Training programs will necessarily vary depending on a company’s risk profile and compliance requirements. However, provided below are some common characteristics that can help a training program be successful and impactful.
As with many things compliance-related, an effective compliance training program starts with the tone from the top and a culture of compliance. Leadership that is engaged in compliance and norms that reinforce its importance help make compliance training a natural part of the employee experience. Efforts should be made to help employees understand that compliance is key to the success of a business and more than just a check-the-box activity.
Compliance training should be integrated with a company’s overall training program, including security awareness training and other types of periodic training that usually occurs annually. Consideration may be given to whether all training courses are given at once, or if they are spread out over time to help employees feel less rushed and have more time to absorb the information in the training.
Certain events should trigger training. Examples include personnel changes, role reassignments, changes to the business, and control failures or findings identified from recent audits or reviews. This is particularly true for roles that are highly involved in compliance-related activities such as system administrators.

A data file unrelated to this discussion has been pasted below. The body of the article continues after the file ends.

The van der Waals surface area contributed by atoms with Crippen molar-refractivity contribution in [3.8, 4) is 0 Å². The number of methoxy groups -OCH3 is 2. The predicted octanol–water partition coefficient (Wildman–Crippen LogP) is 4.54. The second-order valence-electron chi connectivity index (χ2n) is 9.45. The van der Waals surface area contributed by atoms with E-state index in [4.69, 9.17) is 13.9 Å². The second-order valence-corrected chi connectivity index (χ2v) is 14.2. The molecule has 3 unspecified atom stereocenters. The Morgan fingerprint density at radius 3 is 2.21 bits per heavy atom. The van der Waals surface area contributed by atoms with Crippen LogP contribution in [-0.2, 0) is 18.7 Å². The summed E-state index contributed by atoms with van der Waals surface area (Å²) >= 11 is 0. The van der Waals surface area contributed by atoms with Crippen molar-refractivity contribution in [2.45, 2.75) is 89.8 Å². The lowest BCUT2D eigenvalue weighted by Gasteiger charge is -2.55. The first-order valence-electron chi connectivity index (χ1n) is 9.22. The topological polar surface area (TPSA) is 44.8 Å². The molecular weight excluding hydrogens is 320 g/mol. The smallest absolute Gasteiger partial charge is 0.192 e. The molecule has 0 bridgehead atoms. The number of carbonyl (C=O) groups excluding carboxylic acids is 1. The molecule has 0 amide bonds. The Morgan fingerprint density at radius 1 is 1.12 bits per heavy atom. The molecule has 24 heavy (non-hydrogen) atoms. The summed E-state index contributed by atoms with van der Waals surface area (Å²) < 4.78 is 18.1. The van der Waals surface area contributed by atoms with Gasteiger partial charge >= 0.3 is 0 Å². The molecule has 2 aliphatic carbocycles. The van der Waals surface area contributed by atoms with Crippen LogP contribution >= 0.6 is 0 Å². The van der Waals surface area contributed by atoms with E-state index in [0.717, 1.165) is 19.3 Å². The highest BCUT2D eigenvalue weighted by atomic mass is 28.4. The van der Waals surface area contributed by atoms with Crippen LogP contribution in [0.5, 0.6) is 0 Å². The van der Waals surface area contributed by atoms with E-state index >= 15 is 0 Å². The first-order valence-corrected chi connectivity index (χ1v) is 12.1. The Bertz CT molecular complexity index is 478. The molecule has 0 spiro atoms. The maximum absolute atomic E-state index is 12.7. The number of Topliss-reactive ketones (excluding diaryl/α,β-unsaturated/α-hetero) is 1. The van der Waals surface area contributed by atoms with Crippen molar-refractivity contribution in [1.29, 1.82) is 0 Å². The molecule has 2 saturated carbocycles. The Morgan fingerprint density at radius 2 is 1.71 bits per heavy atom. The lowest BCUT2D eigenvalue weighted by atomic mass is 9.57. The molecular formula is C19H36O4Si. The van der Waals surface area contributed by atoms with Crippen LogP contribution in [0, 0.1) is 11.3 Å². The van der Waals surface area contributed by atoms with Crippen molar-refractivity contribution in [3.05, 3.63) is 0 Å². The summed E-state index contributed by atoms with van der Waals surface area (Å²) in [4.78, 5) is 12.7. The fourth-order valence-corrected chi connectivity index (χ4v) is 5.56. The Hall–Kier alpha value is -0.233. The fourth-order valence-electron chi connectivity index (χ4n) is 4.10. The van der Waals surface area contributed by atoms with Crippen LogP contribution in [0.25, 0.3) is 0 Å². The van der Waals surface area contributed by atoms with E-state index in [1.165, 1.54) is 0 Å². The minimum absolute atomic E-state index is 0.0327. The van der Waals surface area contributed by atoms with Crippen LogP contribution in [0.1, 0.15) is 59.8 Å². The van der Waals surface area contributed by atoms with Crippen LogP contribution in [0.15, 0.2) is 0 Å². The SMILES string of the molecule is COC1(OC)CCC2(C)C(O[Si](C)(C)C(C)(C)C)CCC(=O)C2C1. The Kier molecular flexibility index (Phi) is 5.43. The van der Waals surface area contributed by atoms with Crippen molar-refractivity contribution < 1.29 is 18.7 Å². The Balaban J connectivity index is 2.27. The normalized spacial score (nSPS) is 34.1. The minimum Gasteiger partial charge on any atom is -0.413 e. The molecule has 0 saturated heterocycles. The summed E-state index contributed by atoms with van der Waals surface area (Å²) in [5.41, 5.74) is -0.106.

A timeline set in which the training should be completed and a record should be kept of who has completed training and who has not. People leaders should be responsible for monitoring training completion and following up with employees who are not on track for completion. This is important since completion of training is itself often required for compliance with many different types of certifications and audits. Providing training that qualifies for CPE credits for various certifications can be an extra incentive for employees to complete training on time.
Employees should be able to provide feedback on the training experience and relevance to their roles. This can help refine and streamline the training process, as well as help employees feel more engaged in the process.
How Does Compliance Training Relate to Compliance Activities?